ECTRIMS – Prof G Day-1 Update

I have now been at ECTRIMS for just over 24 hours. I arrived
Monday night and started with a dinner meeting (nice local restaurant – no champagne). Got to discuss what I think about the MSer/patient pathway and where I see service development in  the future. Got back to my hotel at 11pm and worked until 2am. Got up up at 6.30am on Tuesday and did 2 hours
work preparing my lecture for the teaching course. For those of you who are interested I have posted the lecture on
the web for you. I then h
ad a quick breakfast and caught up with some close friends in
the hotel lobby. Fortunately, my morning meeting was cancelled so I could do
some more work on my lecture and process a few emails; I have over 1900 emails in my inbox. I then went to a lunchtime meeting of
the BioMS Consortium (Biomarkers in MS) and left early for the NH Hotel at the airport for the teaching course; the trip was 35 minutes. I can’t understand why the organisers held the teaching course so far out of town. My talk went well and I returned
to conference centre to attend a steering committee meeting that lasted 3 hours. The committee meeting was in
relation to one of the new DMTs. The meeting was mainly focused on safety ; there was no bad news presented. I then went for a quick dinner with
the members of the steering committee at a local restaurant attached to the hotel
(no champagne; the wine was served in carafes). The food was tasty; too much cream! I skipped
pudding and returned to my room at 10pm. I worked until 1.45am and slept well.
Was up at 6.30am doing emails, preparing my plenary talk for Saturday and blogging. From now
have back-to-back meetings with literally no space in my diary until I leave for home late on
Saturday afternoon.

I caught a glimpse of the exhibition floor last night as the Pharma stands were being assembled. It is no different to last year, possibly more flash. It is clear that the Red Queen is alive and running; that is running on the spot and going nowhere in a hurry. I really wonder if the classic/traditional marketing model that Pharma adopts is the best way to get neurologists to prescribe their drugs. In fact I would be surprised if Pharma knows how to measure the cost-effectiveness of their marketing at meetings such as this.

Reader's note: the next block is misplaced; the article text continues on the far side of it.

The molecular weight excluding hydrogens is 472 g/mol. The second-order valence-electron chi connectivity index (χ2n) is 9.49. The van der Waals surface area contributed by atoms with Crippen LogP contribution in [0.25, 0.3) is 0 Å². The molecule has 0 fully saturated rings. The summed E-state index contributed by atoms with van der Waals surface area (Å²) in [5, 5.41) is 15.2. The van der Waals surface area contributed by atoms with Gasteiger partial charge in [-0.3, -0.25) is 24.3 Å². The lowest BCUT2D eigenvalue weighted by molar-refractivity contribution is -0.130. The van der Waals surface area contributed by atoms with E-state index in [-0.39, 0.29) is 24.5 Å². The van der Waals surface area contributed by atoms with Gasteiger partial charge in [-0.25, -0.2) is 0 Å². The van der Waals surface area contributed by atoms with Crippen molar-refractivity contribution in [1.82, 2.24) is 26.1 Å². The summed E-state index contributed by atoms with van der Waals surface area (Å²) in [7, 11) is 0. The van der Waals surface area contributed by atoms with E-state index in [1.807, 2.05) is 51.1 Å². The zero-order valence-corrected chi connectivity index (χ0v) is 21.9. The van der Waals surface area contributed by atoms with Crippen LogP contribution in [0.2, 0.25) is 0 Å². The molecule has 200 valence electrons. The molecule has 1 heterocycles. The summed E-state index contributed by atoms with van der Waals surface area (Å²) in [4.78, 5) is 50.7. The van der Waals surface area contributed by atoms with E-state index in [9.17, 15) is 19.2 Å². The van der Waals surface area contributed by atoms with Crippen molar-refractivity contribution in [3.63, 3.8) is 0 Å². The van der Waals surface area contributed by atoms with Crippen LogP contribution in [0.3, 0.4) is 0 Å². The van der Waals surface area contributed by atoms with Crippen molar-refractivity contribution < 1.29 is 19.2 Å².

I went through all the teaching material and platform presentations last night. I don’t think there is going to be anything ground-breaking presented at this year’s ECTRIMS. There is a lot of recycled data from the clinical trials and some new data on me to drugs. A lesson that will come across loud and clear is that we are not very good at measuring progressive disease and our current trial design needs an overhaul. I am therefore looking forward to hearing the talks from Jeremy Hobart and John Zajicek on the CUPID study and Fred Lublin and Garry Cutter on the Combi-Rx trial. 

Enough for now! May be a glass of champagne tonight?

16 thoughts on “ECTRIMS – Prof G Day-1 Update”

  1. To summarise: meet some mates, nice meals, late nights, possibility of champagne. Research breakthroughs unlikely.Mouse Prof – keep up the good work. Good to know that protestant work ethic is alive and well in East London.

  2. Anon 10.37 Maybe you're trying to be funny but it comes off as snideMy head is spinning at schedule and the thought of 1900 emails

  3. The point I'm trying to make is that 3,000 MS researchers / neurologists are travelling from all over the world to meet in Lyon for 4 days. Think of the costs – flights / hotels / meals etc etc. Why are they meeting? To talk about the research they are working on / to hear from the pharma companies. I would have hoped for one major breakthrough to be announced. If not, all the organising etc looks a bit wasteful. Perhaps you think differently!

  4. In my opinion Prof G's peer-conclusion of the event is too pesimistic for those of us who are looking for some good news. I would wait until the end of the congress on Saturday to support his statement. Maybe the short sleeping hours and the overwhelming amount of e-mails are driving his pesimism. Anyway I am thankful for the amount of information and personal point of view provided.